Harry Belafonte was born in Harlem in New York City in 1927. Overwhelmed and intimidated by its ghetto streets and thinking the islands to be a safer place, his immigrant mother sent him back to the island of her birth, Jamaica. The island and all its variety became his cultural reservoir.
At the outbreak of World War II, his mother retrieved him from the island and brought him back to Harlem. He tried to adapt to his new environment, a process that came with great difficulty. Unable to finish high school, he enlisted in the United States Navy and served for almost two years as a munitions loader. After his tour of duty ended, he was honorably discharged and returned to New York City where he worked both in the garment center and as a janitor’s assistant.
Born and raised in New York City, Gina Belafonte has spent her life in the arenas of entertainment and activism where her professional work thrives today. As the youngest child of Julie and Harry Belafonte, whose impact in these fields is among the most influential and progressive in the world, Gina’s passions come as no surprise. Gina was the lead producer on the internationally acclaimed documentary film, SING YOUR SONG, exploring the extraordinary life and legacy of Harry Belafonte that was selected as the opening film for the Sundance Film Festival in 2011.
Dr. Gail Christopher
Dr. Gail C. Christopher is an award winning social change agent and former Senior Advisor and Vice President of the W. K. Kellogg Foundation (WKKF), one of the world’s largest philanthropies.
She is the visionary for and architect of the WKKF led Truth Racial Healing and Transformation (TRHT) effort for America. TRHT is an adaptation of the globally recognized Truth and Reconciliation Commission (TRC) model. TRHT evolved from the decade long WKKF America Healing, racial equity and racial healing initiative, designed and led by Dr. Christopher. Over the last ten years she has had responsibility for several other areas of foundation programming. These include, Food, Health and Well-Being, Leadership, Public Policy, Community Engagement and place-based funding in New Orleans and New Mexico.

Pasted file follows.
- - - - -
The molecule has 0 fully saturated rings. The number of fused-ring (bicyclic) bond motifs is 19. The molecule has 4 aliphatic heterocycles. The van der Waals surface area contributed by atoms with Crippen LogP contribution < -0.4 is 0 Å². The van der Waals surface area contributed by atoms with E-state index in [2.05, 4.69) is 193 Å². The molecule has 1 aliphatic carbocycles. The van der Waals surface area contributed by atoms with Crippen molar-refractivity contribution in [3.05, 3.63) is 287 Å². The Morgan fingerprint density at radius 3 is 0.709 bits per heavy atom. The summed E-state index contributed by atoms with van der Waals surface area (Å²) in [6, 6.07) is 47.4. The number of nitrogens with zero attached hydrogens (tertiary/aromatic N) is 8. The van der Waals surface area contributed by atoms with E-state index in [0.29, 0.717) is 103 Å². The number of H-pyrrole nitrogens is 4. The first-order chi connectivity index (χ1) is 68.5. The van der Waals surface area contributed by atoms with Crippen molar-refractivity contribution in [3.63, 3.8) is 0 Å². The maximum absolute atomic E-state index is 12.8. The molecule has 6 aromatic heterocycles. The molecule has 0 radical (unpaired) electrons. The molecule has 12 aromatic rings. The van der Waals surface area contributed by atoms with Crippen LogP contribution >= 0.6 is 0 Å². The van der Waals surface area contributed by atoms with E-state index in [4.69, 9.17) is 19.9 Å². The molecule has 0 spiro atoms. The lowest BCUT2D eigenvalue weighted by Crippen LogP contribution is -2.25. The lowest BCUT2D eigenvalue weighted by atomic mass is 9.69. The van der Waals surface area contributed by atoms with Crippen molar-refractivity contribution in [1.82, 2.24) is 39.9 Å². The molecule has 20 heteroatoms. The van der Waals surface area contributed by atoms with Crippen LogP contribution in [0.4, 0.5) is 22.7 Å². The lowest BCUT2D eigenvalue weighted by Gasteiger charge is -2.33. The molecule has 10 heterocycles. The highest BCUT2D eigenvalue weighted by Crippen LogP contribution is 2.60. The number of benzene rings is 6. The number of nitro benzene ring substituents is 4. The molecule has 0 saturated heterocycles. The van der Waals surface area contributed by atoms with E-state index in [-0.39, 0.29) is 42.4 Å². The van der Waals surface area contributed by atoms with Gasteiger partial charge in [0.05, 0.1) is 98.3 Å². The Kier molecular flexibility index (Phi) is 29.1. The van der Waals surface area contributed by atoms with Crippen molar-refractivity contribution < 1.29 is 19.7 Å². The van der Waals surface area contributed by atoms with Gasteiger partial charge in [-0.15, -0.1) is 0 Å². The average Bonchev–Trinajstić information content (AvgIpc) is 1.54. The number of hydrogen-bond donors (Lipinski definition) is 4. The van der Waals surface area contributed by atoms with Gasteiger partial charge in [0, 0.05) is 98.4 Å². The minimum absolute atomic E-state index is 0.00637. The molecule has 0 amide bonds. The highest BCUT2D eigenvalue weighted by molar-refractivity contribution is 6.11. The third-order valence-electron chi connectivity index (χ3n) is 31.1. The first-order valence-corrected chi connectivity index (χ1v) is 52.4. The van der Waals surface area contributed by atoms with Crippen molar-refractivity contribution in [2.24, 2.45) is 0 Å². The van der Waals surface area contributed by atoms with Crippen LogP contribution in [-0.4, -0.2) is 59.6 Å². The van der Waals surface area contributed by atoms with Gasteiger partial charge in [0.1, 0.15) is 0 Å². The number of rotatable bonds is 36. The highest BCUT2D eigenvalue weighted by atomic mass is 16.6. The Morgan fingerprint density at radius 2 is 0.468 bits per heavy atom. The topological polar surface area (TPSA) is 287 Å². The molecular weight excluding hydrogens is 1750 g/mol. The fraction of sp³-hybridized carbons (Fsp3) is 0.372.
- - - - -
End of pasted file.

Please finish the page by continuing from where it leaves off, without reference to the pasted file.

Cristina Jiménez is Executive Director and Co-founder of United We Dream (UWD), the largest immigrant youth-led organization in the country.
Growing up, Cristina always knew she was undocumented. Originally from Quito, Ecuador, Cristina came to the United States at age 13. Her parents risked everything and fled poverty to give her family a better life here. She grew up in Queens, New York, a place she still proudly calls home.
Cristina was instrumental in organizing the successful national campaign that led to the creation and implementation of Deferred Action for Childhood Arrival Program (DACA) under President Obama. DACA is the most far-reaching and significant victory for immigrant communities in more than thirty years, and has enabled nearly a million immigrants to live without constant fear of deportation, go to school, pursue careers, and build stable lives here
#NeverAgain Youth Leaders
The shooting massacre of 17 people this month at Marjory Stoneman Douglas High School in Parkland, Fla., not only reignited the debate over gun control but also launched a group of teenage activists.
Students from the school have given dozens of interviews, gained hundreds of thousands of followers on Twitter and visited the White House and the Florida state Capitol. They’ve challenged senators and congressional representatives on live television and gone viral in videos of their pleas to prevent another slaughter.